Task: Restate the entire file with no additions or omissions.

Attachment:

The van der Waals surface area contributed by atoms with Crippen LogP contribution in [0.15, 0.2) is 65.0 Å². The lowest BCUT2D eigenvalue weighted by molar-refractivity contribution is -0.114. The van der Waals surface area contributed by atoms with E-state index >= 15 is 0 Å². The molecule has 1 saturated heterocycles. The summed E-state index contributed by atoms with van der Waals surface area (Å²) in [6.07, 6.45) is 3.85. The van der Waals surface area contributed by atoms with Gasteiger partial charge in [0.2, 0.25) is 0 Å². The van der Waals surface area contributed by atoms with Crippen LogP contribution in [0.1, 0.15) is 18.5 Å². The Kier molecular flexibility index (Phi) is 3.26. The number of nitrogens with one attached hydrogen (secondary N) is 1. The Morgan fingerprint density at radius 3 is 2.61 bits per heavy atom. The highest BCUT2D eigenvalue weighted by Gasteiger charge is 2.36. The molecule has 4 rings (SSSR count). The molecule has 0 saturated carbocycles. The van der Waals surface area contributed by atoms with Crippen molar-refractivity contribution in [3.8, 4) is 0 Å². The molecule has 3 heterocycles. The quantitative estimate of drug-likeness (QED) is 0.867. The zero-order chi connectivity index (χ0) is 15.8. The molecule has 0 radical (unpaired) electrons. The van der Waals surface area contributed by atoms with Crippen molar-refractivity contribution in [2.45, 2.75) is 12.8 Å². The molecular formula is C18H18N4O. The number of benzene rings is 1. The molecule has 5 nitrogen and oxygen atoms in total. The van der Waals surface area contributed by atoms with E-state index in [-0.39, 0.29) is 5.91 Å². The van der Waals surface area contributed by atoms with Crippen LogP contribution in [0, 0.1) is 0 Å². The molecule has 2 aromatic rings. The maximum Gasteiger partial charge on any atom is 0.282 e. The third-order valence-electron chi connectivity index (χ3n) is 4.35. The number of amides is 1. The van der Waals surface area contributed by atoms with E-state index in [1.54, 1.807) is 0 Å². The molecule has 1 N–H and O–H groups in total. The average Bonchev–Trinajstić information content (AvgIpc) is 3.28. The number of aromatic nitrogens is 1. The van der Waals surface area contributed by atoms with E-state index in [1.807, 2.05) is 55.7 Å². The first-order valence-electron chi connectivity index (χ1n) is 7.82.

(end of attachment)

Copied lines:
The van der Waals surface area contributed by atoms with Crippen LogP contribution in [0.15, 0.2) is 65.0 Å². The lowest BCUT2D eigenvalue weighted by molar-refractivity contribution is -0.114. The van der Waals surface area contributed by atoms with E-state index >= 15 is 0 Å². The molecule has 1 saturated heterocycles. The summed E-state index contributed by atoms with van der Waals surface area (Å²) in [6.07, 6.45) is 3.85. The van der Waals surface area contributed by atoms with Gasteiger partial charge in [0.2, 0.25) is 0 Å². The van der Waals surface area contributed by atoms with Crippen LogP contribution in [0.1, 0.15) is 18.5 Å². The Kier molecular flexibility index (Phi) is 3.26. The number of nitrogens with one attached hydrogen (secondary N) is 1. The Morgan fingerprint density at radius 3 is 2.61 bits per heavy atom. The highest BCUT2D eigenvalue weighted by Gasteiger charge is 2.36. The molecule has 4 rings (SSSR count). The molecule has 0 saturated carbocycles. The van der Waals surface area contributed by atoms with Crippen molar-refractivity contribution in [3.8, 4) is 0 Å². The molecule has 3 heterocycles. The quantitative estimate of drug-likeness (QED) is 0.867. The zero-order chi connectivity index (χ0) is 15.8. The molecule has 0 radical (unpaired) electrons. The van der Waals surface area contributed by atoms with Crippen molar-refractivity contribution in [2.45, 2.75) is 12.8 Å². The molecular formula is C18H18N4O. The number of benzene rings is 1. The molecule has 5 nitrogen and oxygen atoms in total. The van der Waals surface area contributed by atoms with E-state index in [-0.39, 0.29) is 5.91 Å². The van der Waals surface area contributed by atoms with Crippen LogP contribution in [0, 0.1) is 0 Å². The molecule has 2 aromatic rings. The maximum Gasteiger partial charge on any atom is 0.282 e. The third-order valence-electron chi connectivity index (χ3n) is 4.35. The number of amides is 1. The van der Waals surface area contributed by atoms with E-state index in [1.54, 1.807) is 0 Å². The molecule has 1 N–H and O–H groups in total. The average Bonchev–Trinajstić information content (AvgIpc) is 3.28. The number of aromatic nitrogens is 1. The van der Waals surface area contributed by atoms with E-state index in [1.807, 2.05) is 55.7 Å². The first-order valence-electron chi connectivity index (χ1n) is 7.82.